This is a little simplistic, though, because not every species will make a progression through all phases and end up as a super-alien. Some will become extinct along the way, either wiping themselves out through warfare or ecological mismanagement, or being wiped out by others. Some will also be extinguished by natural disasters.
Once more, we can only guess about how common this type of thing is. Judging from Earth's history, natural disasters capable of wiping out large sections of life on a planet seem to be quite rare, one every few tens of millions of years or so, but Earth may not be typical. The planet Jupiter has swept up a lot of the asteroidal debris left over from the formation of our system, making impacts on Earth far less common than they would otherwise be. Systems with an inhabited planet without such a handy gas giant nearby might suffer impacts every million years or less. Civilisations on these worlds might never have time to make it out of Phase 1, if indeed they could evolve at all.
We have also heard of some species in Trek becoming extinct when their star went supernova. This must surely count as the ultimate natural disaster, but it would only come at the end of the star's life and this should, for a normal star, leave some billions of years for a civilisation to evolve and develop. Certainly our own sun's ultimate death is so far away (about four or five billion years) that we should have plenty of time for our 'evolution' to run its course in the meantime.
If it is hard to pin down how likely a species is to suffer a catastrophic natural disaster, acts of war are even more difficult to judge. We can say with reasonable certainty that no Phase 1 species should be able to wipe itself out in a war - the kind of world-wide weaponry and culture required just don't exist until Phase 2.
Once in Phase 2 a culture would by definition have the means to deliver weapons to any part of its planet, and should certainly have the technology to manufacture warheads with the yield to destroy cities en masse. At this point wars which could completely wipe out the civilisation become possible, and indeed even easy once biological weapons become widespread. This is, of course, the point at which Humanity stands right about now.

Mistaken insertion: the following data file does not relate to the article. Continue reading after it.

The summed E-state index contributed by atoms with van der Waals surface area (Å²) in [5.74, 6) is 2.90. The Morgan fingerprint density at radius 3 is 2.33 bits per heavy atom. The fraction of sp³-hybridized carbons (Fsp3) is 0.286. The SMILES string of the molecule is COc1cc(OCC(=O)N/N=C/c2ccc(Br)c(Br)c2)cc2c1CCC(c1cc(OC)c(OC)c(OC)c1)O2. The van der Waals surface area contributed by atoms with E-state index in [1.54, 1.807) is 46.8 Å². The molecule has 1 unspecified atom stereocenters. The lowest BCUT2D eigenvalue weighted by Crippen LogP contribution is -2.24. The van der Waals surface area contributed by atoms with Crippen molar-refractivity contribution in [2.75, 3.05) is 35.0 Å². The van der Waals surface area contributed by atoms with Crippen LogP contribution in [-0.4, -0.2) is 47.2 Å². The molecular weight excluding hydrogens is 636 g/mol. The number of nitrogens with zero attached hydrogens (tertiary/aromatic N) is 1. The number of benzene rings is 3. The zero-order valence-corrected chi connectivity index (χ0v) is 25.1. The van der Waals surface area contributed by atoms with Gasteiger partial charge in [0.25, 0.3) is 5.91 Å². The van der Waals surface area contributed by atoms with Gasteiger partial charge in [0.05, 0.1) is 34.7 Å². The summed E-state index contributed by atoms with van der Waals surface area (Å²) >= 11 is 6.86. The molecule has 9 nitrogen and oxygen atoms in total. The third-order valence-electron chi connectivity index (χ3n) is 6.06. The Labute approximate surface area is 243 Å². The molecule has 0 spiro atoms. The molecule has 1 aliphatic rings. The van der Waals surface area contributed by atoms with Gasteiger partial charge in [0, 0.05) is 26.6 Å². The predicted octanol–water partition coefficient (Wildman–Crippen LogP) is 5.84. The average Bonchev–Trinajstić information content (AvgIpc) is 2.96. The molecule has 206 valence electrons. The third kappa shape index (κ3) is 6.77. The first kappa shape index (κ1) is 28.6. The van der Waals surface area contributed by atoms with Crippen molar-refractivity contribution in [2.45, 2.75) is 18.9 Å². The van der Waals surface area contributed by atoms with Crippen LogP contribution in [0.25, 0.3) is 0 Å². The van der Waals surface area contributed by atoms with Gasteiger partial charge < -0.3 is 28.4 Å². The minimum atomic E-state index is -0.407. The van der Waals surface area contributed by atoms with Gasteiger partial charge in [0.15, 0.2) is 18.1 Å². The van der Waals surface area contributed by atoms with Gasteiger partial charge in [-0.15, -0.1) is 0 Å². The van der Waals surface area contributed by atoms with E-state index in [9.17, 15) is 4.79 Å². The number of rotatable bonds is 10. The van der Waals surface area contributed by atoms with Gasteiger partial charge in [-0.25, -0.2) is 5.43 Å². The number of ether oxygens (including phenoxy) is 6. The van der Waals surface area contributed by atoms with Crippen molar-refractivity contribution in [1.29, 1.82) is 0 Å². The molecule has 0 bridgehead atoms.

In Phase 3 the likely hood of destroying yourself would fall significantly. Although the weapons grow in power to a point where destroying a even a whole planetary surface is relatively easy, the spreading out of your population base to thousands of planets along with the large number of warp driven ships available ensure that even a massive war will always leave some survivors. One only needs to look at the El Aurians for a perfect example - even faced with the overwhelming might of the Borg, there were survivors who escaped and subsequently flourished. Guinan confidently predicted that in a worst case scenario Humanity could do the same. A similar argument applies to natural disasters - as of the 24th century rendering Humans extinct would take a disaster which could quickly destroy a large section of our galaxy, something which is unlikely in the extreme. Only deliberate action on the part of a Q-like entity could render a serious Phase 3 society extinct.
If we can only generalise as to how vulnerable a society is to extinction at each stage, we can say with certainty that this does happen in Star Trek, and that the effects would be to lower the number of Phase 2, 3 and 4 civilisations as compared to Phase 1. If anything this should mean that even fewer of the aliens we see in Trek should be in Phases 2 and 3, while Phase 4 aliens should be rarer but still very common.
Obviously, this is not the case. In fact most of the civilisations we meet in Trek are within a few decades one way or the other of the the Federation. The real reason for this is dramatic necessity. Writers can tell a far wider variety of stories if they are dealing with alien species similar to the heroes than they can dealing with either a stone age or a super-advanced alien. But we don't deal in reality here...
In fact, though, the apparent commonness of Phase 3 aliens can be explained fairly easily. It's not that the Phase 1s and 4s aren't out there in large numbers, but rather that Starfleet would rarely interact with either of them. In the TOS episode "Bread and Circuses" we get a description of the Prime Directive as it applies to a primitive civilisation :
|"Then the prime directive is in full force Captain."
|"No identification of self or mission. No interference with the social development of said planet."
|"No references to space or the fact that there are other worlds or more advanced civilizations..."
With these restrictions in place, there would be very little for Starfleet to do on such a world. We know that the Federation plants research teams on primitive planets to observe the locals, especially as they begin to move into space, but that seems to be about it. So you would expect a Starfleet ship to stop at such a planet only rarely.